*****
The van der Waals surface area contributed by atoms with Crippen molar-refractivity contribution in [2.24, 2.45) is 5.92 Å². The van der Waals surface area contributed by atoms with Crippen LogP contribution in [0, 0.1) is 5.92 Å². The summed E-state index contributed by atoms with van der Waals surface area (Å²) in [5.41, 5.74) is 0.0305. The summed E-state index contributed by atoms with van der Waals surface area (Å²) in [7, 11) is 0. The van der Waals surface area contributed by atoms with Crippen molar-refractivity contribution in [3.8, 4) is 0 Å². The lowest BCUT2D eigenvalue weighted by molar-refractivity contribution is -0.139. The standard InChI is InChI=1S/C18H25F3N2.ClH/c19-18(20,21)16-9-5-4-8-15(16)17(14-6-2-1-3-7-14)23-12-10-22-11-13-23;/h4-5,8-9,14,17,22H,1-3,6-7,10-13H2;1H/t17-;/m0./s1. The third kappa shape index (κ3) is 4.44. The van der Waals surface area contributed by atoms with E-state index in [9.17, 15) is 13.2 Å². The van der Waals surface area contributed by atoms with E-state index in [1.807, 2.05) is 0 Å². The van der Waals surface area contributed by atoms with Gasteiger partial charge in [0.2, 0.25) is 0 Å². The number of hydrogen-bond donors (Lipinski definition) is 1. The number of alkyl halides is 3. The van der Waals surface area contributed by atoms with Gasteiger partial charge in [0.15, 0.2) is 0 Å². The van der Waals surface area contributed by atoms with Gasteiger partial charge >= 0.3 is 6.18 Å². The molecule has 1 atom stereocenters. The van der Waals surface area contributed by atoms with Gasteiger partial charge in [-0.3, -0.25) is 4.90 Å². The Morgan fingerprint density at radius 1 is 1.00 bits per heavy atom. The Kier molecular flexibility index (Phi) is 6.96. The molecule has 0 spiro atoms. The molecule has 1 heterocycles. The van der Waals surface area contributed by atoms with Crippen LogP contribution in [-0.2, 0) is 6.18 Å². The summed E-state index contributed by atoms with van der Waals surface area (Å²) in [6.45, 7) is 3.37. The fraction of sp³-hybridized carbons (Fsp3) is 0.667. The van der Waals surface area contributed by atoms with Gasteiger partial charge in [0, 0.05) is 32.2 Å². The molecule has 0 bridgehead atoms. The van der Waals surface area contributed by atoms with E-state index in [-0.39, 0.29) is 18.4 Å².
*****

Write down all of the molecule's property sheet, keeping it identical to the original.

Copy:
The van der Waals surface area contributed by atoms with Crippen molar-refractivity contribution in [2.24, 2.45) is 5.92 Å². The van der Waals surface area contributed by atoms with Crippen LogP contribution in [0, 0.1) is 5.92 Å². The summed E-state index contributed by atoms with van der Waals surface area (Å²) in [5.41, 5.74) is 0.0305. The summed E-state index contributed by atoms with van der Waals surface area (Å²) in [7, 11) is 0. The van der Waals surface area contributed by atoms with Crippen molar-refractivity contribution in [3.8, 4) is 0 Å². The lowest BCUT2D eigenvalue weighted by molar-refractivity contribution is -0.139. The standard InChI is InChI=1S/C18H25F3N2.ClH/c19-18(20,21)16-9-5-4-8-15(16)17(14-6-2-1-3-7-14)23-12-10-22-11-13-23;/h4-5,8-9,14,17,22H,1-3,6-7,10-13H2;1H/t17-;/m0./s1. The third kappa shape index (κ3) is 4.44. The van der Waals surface area contributed by atoms with E-state index in [9.17, 15) is 13.2 Å². The van der Waals surface area contributed by atoms with E-state index in [1.807, 2.05) is 0 Å². The van der Waals surface area contributed by atoms with Gasteiger partial charge in [0.2, 0.25) is 0 Å². The number of hydrogen-bond donors (Lipinski definition) is 1. The number of alkyl halides is 3. The van der Waals surface area contributed by atoms with Gasteiger partial charge in [0.15, 0.2) is 0 Å². The van der Waals surface area contributed by atoms with Gasteiger partial charge >= 0.3 is 6.18 Å². The molecule has 1 atom stereocenters. The van der Waals surface area contributed by atoms with Gasteiger partial charge in [-0.3, -0.25) is 4.90 Å². The Morgan fingerprint density at radius 1 is 1.00 bits per heavy atom. The Kier molecular flexibility index (Phi) is 6.96. The molecule has 0 spiro atoms. The molecule has 1 heterocycles. The van der Waals surface area contributed by atoms with Crippen LogP contribution in [-0.2, 0) is 6.18 Å². The summed E-state index contributed by atoms with van der Waals surface area (Å²) in [6.45, 7) is 3.37. The fraction of sp³-hybridized carbons (Fsp3) is 0.667. The van der Waals surface area contributed by atoms with Gasteiger partial charge in [0, 0.05) is 32.2 Å². The molecule has 0 bridgehead atoms. The van der Waals surface area contributed by atoms with E-state index in [-0.39, 0.29) is 18.4 Å².